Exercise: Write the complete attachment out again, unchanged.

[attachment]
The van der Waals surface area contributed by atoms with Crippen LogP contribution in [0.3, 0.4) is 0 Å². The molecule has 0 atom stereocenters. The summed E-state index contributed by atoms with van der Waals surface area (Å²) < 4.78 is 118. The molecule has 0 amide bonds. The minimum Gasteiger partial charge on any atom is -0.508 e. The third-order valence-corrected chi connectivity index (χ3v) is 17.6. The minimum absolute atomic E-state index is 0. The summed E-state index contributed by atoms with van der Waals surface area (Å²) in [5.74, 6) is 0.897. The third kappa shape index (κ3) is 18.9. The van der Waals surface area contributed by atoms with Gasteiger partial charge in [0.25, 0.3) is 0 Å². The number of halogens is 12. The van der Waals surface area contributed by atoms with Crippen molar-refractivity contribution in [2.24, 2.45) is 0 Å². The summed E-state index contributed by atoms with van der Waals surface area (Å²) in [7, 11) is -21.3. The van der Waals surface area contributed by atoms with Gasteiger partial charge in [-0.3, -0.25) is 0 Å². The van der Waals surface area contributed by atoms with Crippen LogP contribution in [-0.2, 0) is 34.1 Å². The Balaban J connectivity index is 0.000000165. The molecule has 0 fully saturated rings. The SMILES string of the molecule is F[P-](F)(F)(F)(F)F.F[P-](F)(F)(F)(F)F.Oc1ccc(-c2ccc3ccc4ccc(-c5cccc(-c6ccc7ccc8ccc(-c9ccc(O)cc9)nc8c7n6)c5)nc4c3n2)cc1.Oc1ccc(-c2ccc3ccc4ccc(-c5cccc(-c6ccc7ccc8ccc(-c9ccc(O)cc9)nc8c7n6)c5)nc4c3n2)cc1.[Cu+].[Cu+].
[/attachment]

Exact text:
The van der Waals surface area contributed by atoms with Crippen LogP contribution in [0.3, 0.4) is 0 Å². The molecule has 0 atom stereocenters. The summed E-state index contributed by atoms with van der Waals surface area (Å²) < 4.78 is 118. The molecule has 0 amide bonds. The minimum Gasteiger partial charge on any atom is -0.508 e. The third-order valence-corrected chi connectivity index (χ3v) is 17.6. The minimum absolute atomic E-state index is 0. The summed E-state index contributed by atoms with van der Waals surface area (Å²) in [5.74, 6) is 0.897. The third kappa shape index (κ3) is 18.9. The van der Waals surface area contributed by atoms with Gasteiger partial charge in [0.25, 0.3) is 0 Å². The number of halogens is 12. The van der Waals surface area contributed by atoms with Crippen molar-refractivity contribution in [2.24, 2.45) is 0 Å². The summed E-state index contributed by atoms with van der Waals surface area (Å²) in [7, 11) is -21.3. The van der Waals surface area contributed by atoms with Gasteiger partial charge in [-0.3, -0.25) is 0 Å². The van der Waals surface area contributed by atoms with Crippen LogP contribution in [-0.2, 0) is 34.1 Å². The Balaban J connectivity index is 0.000000165. The molecule has 0 fully saturated rings. The SMILES string of the molecule is F[P-](F)(F)(F)(F)F.F[P-](F)(F)(F)(F)F.Oc1ccc(-c2ccc3ccc4ccc(-c5cccc(-c6ccc7ccc8ccc(-c9ccc(O)cc9)nc8c7n6)c5)nc4c3n2)cc1.Oc1ccc(-c2ccc3ccc4ccc(-c5cccc(-c6ccc7ccc8ccc(-c9ccc(O)cc9)nc8c7n6)c5)nc4c3n2)cc1.[Cu+].[Cu+].